That is a good point, but if you read up on goldfish care and prepare extensively, I'm sure you could keep a thriving fish without the dilemma of buying a fish that is sick to begin with. Even just a cheaper fish online for about 10$ then shipping was so healthy and all the reviews were wonderful as well, and for a relatively low price, I'd say that it's worth it.

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  11. Sbuggg13

    Sbuggg13 Active Member

    Joined:
    Nov 8, 2017
    Location:
    NY
    I agree with you and the reason is that big box pet stores are noted-and have been in the spotlight before to mistreat their animals, even before they get to the store they are left in awful conditions by the supplier and you never really know what your getting. There are so many articles and videos that you can find about the mistreatment of those animals, it's so sad. Although I can agree somewhat that you should get a cheap fish if you're a beginner, the loss won't be so detrimental on your bank account. However, I would start by going to your local pet shop because chances are they know where your fish came from. They do import, yes, but my LFS has local breeders that they get their fish from so for the sake of not supporting animal abuse and compromising health, and also supporting local businesses, I think it's a win all around. A lot of small businesses have good quality fish for not a hefty price especially when you buy them as juveniles. Online can be a good source too because people leave reviews on how the breeder is and how the quality of the fish are. I would go those routes before I went to a big box pet store. But if you don't have the extra money for shipping costs, or don't have a LFS near you, then using big box stores would be a last resort kind of move :)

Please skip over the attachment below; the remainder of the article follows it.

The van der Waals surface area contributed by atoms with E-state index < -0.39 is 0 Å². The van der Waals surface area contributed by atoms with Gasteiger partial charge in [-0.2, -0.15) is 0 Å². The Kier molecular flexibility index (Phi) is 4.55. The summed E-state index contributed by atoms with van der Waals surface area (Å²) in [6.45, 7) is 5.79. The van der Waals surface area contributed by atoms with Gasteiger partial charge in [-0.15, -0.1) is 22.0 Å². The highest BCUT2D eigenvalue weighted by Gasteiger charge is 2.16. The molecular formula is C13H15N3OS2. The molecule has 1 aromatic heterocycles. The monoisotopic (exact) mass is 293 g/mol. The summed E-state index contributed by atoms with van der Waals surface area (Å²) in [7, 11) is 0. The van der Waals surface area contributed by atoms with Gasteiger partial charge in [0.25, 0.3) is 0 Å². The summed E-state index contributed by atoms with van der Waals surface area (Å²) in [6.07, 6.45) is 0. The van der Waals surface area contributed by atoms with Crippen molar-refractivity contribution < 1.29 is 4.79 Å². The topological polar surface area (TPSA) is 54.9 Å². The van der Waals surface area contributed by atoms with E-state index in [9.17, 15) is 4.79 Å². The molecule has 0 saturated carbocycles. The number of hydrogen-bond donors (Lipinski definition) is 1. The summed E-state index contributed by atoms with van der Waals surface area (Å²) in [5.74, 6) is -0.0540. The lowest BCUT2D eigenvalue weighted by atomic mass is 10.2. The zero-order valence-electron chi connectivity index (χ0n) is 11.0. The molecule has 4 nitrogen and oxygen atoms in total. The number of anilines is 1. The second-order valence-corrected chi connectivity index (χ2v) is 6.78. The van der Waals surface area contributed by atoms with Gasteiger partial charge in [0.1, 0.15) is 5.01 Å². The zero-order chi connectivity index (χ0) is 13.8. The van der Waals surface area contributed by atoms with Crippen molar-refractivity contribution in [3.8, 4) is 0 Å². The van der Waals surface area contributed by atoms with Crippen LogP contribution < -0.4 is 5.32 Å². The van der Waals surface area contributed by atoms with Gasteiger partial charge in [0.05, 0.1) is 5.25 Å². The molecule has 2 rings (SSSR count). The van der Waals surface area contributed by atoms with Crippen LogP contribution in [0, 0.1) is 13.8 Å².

Last edited: Jan 5, 2018
  12. Buttercup

    Buttercup Active Member

    Joined:
    Nov 22, 2016
    Location:
    Western NC
    I made the same switch less than a year ago from tropical to goldies and I couldn’t be happier. I went through the newbie learning curve and the best advice I can give has already been stated. Regardless of where you get your fish babies, unless they have already contracted a serious illness... with a good diet, excellent filtration, and care there’s a good chance they will be happy and healthy. There will be times when you will deal with sickness and loss, but hopefully those will be valuable learning lessons for you (treating illness can be mind boggling). I have bought expensive, online fish from well known breeders, from big box pet stores, from local stores and from wally-world. I have had equal success and loss from each. My advice would be to shop for the fish that appeals to you, quarantine for at LEAST a month, and take good care of them!